and if their checkpoint was there, it kept them safe but then it also kept them away from their property and every day, every hour we re-evaluated. The residents are able to freely come and go. It's worked out really well. We just, again, ask our residents be a little bit patient with this. There are going to be temporary closures here and there for the next possibly a couple of weeks, due to OG&E trying to get the power back up. Our department heads, most of them were here in 2003 and in 1999. You just know what's going to happen, but by and large what the issues are going to be, definitely those storms in the past that we've had to help prepare us all for this one. I know that everybody's heart and minds were in the right place and how we were able to do that. I have no idea. It was superhuman strength to be able to sit around the table with those leaders and come up with the ideas that we came up with and be able to execute the way that we did.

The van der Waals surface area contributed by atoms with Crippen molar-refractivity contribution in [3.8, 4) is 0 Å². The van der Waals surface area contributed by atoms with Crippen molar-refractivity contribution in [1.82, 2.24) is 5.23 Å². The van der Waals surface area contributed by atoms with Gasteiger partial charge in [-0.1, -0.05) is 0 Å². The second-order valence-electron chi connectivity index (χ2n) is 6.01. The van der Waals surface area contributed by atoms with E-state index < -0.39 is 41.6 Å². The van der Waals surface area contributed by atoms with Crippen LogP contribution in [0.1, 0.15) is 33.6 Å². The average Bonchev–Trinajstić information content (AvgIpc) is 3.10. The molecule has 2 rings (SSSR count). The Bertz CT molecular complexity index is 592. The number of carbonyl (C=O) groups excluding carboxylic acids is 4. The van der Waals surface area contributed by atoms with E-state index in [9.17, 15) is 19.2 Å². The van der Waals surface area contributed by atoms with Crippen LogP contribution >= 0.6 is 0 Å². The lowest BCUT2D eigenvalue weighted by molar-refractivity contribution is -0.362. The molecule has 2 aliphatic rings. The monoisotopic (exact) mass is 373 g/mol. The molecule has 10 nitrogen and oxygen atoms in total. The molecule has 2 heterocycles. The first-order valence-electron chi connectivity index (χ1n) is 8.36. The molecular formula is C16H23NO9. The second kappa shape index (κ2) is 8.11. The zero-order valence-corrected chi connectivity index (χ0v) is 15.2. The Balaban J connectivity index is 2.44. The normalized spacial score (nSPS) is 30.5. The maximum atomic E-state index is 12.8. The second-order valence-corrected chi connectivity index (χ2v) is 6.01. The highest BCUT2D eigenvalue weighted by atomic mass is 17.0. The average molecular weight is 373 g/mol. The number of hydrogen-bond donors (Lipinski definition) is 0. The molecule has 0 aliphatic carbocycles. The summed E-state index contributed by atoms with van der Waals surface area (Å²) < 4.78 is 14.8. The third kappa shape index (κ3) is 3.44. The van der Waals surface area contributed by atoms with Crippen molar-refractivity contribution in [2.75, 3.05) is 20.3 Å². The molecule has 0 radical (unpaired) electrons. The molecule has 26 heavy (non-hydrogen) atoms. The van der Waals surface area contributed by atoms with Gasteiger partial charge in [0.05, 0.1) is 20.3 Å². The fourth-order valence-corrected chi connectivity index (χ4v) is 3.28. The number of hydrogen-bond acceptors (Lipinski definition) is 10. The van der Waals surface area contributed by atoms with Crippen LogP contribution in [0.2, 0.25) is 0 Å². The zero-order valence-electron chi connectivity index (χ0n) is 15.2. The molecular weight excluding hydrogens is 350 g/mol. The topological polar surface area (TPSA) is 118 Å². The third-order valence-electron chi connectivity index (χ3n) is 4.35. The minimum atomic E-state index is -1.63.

I'm just so proud of the jobs that they did in each one of the department heads yet, but also all the people that work under them. They're one of those guys and ladies had a plan and they were implementing it from day one. I think the 99 storm did it first. I think it revealed the character of more to be people that are caring, people with very resilient, people that are concerned about their neighbors, people that are generous, people that are just outstanding people. It was just that constant feeling of hopelessness and wanting to give up and then just within a second of that feeling of despair, a call, a text, a Facebook post, a something that just said, you can do this, we're here to help, we're ready, we're coming. This debris removal is a huge, huge thing